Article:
Templates of screens, logic, and data are all part of the AAS package, along with HMI, fieldbus I/O, axis management, RFID, and support for third-party devices. Templates are based on structured function blocks programmed in ladder code; users need only drag-and-drop these function blocks for processes like I/O manipulation, motion, and RFID management. The templates are based on symbolic variable objects common to PLC and HMI. Everything that’s done in the HMI is done with a name variable and exported to the controller. The controller then figures out where to put the variable. As a result, the user doesn’t have to maintain a memory map or fixed addressing. In addition, the resulting assembly line applications are written in such a way so that the variables needed by GE Fanuc’s MES are readily available for annunciation, data logging, and other MES activities.
In the past, control systems were on their own. They operated on dedicated, proprietary networks, or they were on standalone machines. Security was quite localized. Now, “everything is ‘Ethernetted,’“ says Cindy Hollenbeck, vice president of SoftPLC (Spicewood, TX; www.softplc.com and, for firewall products, www.gatecraft.net). Such integration comes at a cost in security. In automotive production, especially, all sorts of people—machine and control suppliers, maintenance services, plus the OEM’s and Tier X’s own engineering, production, and accounting staffs—around the plant accessing those Ethernet networks, viewing data, fixing and changing things. Then there are people outside the plant. Integrators often access their client’s control networks through virtual private network (VPN) tunnels dedicated for supplier/customer electronic communications. Once on a VPN, the integrator can go everywhere within the client’s network.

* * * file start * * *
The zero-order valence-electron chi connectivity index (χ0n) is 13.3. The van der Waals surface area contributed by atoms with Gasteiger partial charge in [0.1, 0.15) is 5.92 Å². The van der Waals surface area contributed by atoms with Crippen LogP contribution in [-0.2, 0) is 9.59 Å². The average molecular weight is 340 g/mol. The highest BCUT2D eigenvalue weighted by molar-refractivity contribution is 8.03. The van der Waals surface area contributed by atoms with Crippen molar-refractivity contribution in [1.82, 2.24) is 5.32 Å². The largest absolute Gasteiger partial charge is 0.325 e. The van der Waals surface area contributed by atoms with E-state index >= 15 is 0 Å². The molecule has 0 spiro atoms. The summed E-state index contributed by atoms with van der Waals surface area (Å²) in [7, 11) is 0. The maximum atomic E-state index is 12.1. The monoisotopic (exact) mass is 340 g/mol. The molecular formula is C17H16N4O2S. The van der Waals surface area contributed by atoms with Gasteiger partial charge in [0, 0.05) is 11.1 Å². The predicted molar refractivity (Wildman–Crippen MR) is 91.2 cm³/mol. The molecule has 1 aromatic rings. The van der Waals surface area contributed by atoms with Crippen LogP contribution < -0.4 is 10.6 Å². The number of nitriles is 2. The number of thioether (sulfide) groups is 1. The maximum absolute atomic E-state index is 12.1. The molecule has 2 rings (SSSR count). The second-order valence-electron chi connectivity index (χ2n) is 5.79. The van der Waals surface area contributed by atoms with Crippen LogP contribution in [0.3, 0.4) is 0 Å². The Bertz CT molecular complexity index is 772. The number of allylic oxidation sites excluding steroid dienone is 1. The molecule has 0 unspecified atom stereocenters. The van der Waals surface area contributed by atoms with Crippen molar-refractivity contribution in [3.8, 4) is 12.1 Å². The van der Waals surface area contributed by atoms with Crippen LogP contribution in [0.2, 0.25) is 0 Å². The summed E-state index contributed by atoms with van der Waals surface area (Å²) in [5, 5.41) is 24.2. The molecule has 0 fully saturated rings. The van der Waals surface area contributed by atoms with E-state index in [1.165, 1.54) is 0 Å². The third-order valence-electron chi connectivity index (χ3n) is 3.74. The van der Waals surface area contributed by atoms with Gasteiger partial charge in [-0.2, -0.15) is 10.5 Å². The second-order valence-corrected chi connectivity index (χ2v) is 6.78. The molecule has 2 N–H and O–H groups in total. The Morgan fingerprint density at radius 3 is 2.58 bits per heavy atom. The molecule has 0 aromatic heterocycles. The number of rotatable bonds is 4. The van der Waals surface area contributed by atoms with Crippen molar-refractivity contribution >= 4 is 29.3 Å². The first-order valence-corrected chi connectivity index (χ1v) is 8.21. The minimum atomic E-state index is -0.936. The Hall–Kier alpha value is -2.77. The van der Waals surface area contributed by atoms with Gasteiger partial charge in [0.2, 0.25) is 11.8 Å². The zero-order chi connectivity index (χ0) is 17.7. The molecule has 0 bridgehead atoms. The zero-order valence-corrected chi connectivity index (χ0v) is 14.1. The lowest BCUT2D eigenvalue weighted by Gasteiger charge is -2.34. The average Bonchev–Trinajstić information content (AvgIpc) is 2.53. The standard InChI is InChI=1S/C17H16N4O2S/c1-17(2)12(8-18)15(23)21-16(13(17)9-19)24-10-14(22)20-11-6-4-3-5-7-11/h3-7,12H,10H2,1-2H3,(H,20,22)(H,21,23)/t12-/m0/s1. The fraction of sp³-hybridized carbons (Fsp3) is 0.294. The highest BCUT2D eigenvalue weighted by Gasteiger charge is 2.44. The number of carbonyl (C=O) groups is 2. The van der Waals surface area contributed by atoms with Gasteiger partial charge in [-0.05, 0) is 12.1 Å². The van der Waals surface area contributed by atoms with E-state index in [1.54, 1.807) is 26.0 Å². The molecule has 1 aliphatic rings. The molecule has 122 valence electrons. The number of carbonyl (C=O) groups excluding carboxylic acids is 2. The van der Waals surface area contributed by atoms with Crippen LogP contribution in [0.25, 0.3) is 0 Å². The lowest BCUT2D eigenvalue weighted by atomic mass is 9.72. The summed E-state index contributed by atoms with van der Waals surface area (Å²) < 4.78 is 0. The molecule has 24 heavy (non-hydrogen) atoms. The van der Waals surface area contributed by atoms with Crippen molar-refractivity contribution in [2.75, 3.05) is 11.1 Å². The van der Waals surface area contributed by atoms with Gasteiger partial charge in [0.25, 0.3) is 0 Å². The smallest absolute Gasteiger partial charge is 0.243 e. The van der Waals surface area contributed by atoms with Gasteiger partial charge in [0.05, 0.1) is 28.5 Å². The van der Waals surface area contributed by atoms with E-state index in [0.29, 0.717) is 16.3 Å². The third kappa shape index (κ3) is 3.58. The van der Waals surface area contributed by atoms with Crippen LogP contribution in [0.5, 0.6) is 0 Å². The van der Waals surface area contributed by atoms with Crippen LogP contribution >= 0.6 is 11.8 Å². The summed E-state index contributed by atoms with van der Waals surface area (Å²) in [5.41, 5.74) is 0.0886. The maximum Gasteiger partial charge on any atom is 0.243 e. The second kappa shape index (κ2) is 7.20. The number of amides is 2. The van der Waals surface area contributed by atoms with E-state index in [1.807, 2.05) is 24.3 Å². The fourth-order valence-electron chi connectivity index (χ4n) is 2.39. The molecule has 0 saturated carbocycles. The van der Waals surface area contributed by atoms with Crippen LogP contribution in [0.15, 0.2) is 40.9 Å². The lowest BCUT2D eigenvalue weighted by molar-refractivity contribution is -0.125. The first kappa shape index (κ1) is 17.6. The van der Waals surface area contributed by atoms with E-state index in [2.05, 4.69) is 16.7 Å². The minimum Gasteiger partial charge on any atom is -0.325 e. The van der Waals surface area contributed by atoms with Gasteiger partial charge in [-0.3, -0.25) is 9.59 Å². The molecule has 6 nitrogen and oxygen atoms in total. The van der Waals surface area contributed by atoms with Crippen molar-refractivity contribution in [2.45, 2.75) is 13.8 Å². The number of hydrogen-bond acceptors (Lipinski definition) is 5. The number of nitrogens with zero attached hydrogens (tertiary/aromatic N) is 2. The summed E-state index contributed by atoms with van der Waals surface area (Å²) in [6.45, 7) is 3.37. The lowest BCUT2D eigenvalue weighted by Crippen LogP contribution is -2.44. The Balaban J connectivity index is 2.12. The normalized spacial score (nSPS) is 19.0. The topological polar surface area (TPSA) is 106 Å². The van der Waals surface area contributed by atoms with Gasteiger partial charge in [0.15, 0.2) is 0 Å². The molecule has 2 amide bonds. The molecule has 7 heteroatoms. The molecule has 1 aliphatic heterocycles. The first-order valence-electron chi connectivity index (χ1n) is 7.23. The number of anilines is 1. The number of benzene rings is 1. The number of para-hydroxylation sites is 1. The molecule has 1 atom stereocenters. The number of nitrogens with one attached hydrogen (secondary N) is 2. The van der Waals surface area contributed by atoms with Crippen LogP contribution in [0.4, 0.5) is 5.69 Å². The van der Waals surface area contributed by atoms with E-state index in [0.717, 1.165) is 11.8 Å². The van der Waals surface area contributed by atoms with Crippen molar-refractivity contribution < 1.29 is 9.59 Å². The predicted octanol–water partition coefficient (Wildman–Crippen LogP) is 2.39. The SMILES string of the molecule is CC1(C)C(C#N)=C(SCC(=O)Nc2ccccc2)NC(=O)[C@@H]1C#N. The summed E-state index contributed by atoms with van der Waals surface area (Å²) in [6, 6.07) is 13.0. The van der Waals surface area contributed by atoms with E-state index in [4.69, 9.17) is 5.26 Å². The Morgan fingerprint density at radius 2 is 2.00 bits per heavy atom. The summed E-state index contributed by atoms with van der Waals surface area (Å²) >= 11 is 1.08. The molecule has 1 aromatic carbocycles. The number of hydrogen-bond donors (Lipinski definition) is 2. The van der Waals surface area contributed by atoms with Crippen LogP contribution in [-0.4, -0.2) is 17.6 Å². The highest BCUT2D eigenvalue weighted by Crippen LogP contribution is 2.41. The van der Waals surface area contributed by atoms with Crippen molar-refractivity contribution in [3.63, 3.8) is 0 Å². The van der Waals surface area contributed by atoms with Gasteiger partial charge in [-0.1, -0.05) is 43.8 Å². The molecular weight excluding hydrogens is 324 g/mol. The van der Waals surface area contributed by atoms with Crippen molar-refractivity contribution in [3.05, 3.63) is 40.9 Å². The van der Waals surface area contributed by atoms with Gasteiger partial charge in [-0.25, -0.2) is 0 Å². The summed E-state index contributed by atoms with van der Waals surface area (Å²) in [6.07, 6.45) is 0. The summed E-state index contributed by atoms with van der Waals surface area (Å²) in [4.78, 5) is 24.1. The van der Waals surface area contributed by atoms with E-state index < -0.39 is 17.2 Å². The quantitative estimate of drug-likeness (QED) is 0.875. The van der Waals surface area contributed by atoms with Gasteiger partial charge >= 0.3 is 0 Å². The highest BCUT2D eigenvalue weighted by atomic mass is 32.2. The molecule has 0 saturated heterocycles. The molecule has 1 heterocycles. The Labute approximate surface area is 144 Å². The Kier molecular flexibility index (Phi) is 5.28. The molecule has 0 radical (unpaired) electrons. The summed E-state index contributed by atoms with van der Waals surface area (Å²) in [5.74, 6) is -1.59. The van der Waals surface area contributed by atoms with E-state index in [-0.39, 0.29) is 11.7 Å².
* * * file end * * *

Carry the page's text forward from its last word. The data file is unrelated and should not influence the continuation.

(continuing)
In the traditional IT world, the focus has always been on protecting the server, the computer that runs the programs and both collects and disseminates data. This was fine in office applications because if the server is protected, it’s a relatively minor matter if a client workstation goes down. However, in the industrial world, the client is a PLC, a drive, a SCADA package. Says Hollenbeck, “If a client goes down, bad things could happen. Somebody’s arm could get cut off. The whole notion of industrial security needs to be looked at differently than office security.” Toward that end, SoftPLC has embedded a firewall into its PC-based controls. There are four firewall products that provide hardware-based network security for VPN and industrial networks, as well as for cable modem and wireless access points. Again, the idea is to protect the nodes, not the server. (Note that SoftPLC is not relying on the firewall that comes with the Microsoft Windows XP operating system or even third-party firewalls for Windows 2000 or XP. There’s a good reason for that: The PC-based controllers from SoftPLC runs on embedded Linux.)
Of course, no firewall can stop the person who wants to be malicious. But for normal operations, the firewall permits controller access to those who need it, while preventing, for example, OEM #2 from going into OEM #1’s machine. With SoftPLC’s embedded firewall, outsiders can use VPN to access specific PLCs, as opposed to the entire network. This approach provides much tighter security requiring fewer rules to set up than a traditional firewall, claims Hollenbeck.